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What To Do If You Or Someone You Know Is Suicidal

[Each of the following list expand to the text below]

  • If you are feeling Suicidal
  • Warning Signs of Suicide
  • If you think a friend or family member is considering Suicide
  • Depression and suicide

 

If You are feeling Suicidal…

When you’re feeling depressed or suicidal, problems don’t seem temporary—they seem overwhelming and permanent. But with time, you will feel better, especially if you reach out for help. [insert 1life logo here]

Read more below.

 

Here are some Tips if you are experiencing Suicidal Thoughts: [expand to text below]

Reach Out – Talk:  If you are feeling suicidal, be assured there are many people who would like to support you during this difficult time, so please reach out for help! Your family and friends would rush to help you if you were drowning or in an accident, so tell them now if your life is in danger from suicide.

Talk to friends or family

or

Talk to a Helpline Service

If you prefer to speak in confidence to someone you don’t know or even anonymously, phone a Helpline such as 1Life Suicide Prevention on Freephone 1-800-24-7-100, or to talk to your GP or other health professional.  For additional helpline numbers see: [link to need help?/crisis helplines]

Get Emergency Help if Needed: A suicidal person needs to see a doctor or health professional immediately; visit your GP or local hospital Accident & Emergency Dept or call 999.

Try to remember that other people felt Suicidal and are now glad to be Alive. This is the outcome in nearly every single case, so it is likely to be the outcome in your case also, even though the pain is unbearable at the moment.  These Suicidal feelings can be temporary; this urge can be an impulse that will pass.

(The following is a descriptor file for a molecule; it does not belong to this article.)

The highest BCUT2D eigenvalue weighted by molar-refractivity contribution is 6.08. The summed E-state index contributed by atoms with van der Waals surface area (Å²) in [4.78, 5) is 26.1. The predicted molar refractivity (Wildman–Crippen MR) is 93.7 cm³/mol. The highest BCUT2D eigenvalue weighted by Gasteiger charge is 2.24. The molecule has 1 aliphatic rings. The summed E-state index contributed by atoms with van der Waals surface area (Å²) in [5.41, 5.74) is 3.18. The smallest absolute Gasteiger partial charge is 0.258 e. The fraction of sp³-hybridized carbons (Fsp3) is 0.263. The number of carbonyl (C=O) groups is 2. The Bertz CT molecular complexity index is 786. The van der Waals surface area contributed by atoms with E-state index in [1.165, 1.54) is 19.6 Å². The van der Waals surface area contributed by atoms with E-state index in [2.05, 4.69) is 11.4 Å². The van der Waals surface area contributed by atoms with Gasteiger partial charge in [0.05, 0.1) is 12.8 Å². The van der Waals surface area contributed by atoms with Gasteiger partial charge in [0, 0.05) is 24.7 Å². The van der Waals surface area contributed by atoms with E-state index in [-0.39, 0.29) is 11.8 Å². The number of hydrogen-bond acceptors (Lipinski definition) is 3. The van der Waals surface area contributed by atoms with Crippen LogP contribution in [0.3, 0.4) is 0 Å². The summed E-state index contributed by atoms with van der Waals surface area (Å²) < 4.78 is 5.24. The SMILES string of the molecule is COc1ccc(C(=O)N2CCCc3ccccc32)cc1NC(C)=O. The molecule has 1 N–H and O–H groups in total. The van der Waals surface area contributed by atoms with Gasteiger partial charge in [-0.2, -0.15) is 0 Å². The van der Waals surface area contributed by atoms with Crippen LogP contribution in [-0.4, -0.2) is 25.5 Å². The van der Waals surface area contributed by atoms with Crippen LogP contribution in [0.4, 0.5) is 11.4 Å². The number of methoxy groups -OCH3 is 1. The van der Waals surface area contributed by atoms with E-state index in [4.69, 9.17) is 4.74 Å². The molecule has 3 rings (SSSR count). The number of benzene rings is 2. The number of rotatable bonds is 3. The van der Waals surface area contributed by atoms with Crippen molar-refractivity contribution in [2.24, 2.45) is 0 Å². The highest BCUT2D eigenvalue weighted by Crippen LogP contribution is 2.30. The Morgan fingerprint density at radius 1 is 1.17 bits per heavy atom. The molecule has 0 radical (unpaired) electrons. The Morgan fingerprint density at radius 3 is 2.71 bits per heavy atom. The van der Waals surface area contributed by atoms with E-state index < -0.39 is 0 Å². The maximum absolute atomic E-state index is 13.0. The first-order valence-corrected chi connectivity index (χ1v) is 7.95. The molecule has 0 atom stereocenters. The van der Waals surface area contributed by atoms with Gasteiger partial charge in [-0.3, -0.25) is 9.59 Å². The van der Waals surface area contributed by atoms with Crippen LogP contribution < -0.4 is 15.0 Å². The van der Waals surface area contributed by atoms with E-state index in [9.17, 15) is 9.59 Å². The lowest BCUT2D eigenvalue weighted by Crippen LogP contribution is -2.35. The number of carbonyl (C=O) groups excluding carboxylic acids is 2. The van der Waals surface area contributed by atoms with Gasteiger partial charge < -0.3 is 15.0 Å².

Tell yourself, or write down, what you would tell a friend who was feeling suicidal.

If you are feeling Suicidal, try to have someone with you.  Go and see a friend or family member and spend the night with them if possible. In the morning services can be utilized to help you.

Avoid drinking alcohol or taking drugs when you are feeling suicidal. They wash away logic and let your emotions and impulses take over. When you are feeling low, being under the influence of alcohol or drugs can drastically exaggerate these impulses and distort how bad things are.

Dispose of any means you were/are contemplating using. Reducing your access to means will help when you are feeling particularly low. 

 

If you think a Friend or Family member is considering suicide…  

Let them know your concern and your willingness to help.  Seek professional help immediately. Your intervention may help the person to see that other options are available to stay safe and get treatment.  Talking openly about suicidal thoughts and feelings can be the first step to help save a life!

Read more below.

 

WHAT TO DO

IF YOU THINK A FRIEND OR FAMILY MEMBER IS CONSIDERING SUICIDE…

Take all signs of Suicidal Behaviour seriously – If someone you know says he or she is thinking of suicide or is behaving in a way that gives you cause for concern, don’t ignore the situation or try to play it down.  Many people who die by suicide give signs or voice their intentions to a confidante at some stage prior to taking their own lives.  You may feel that you cannot break this confidence, or that you are overreacting, but the safety of your friend or loved one is of paramount importance.  Don’t worry about straining your relationship if you are concerned that someone’s life is at risk.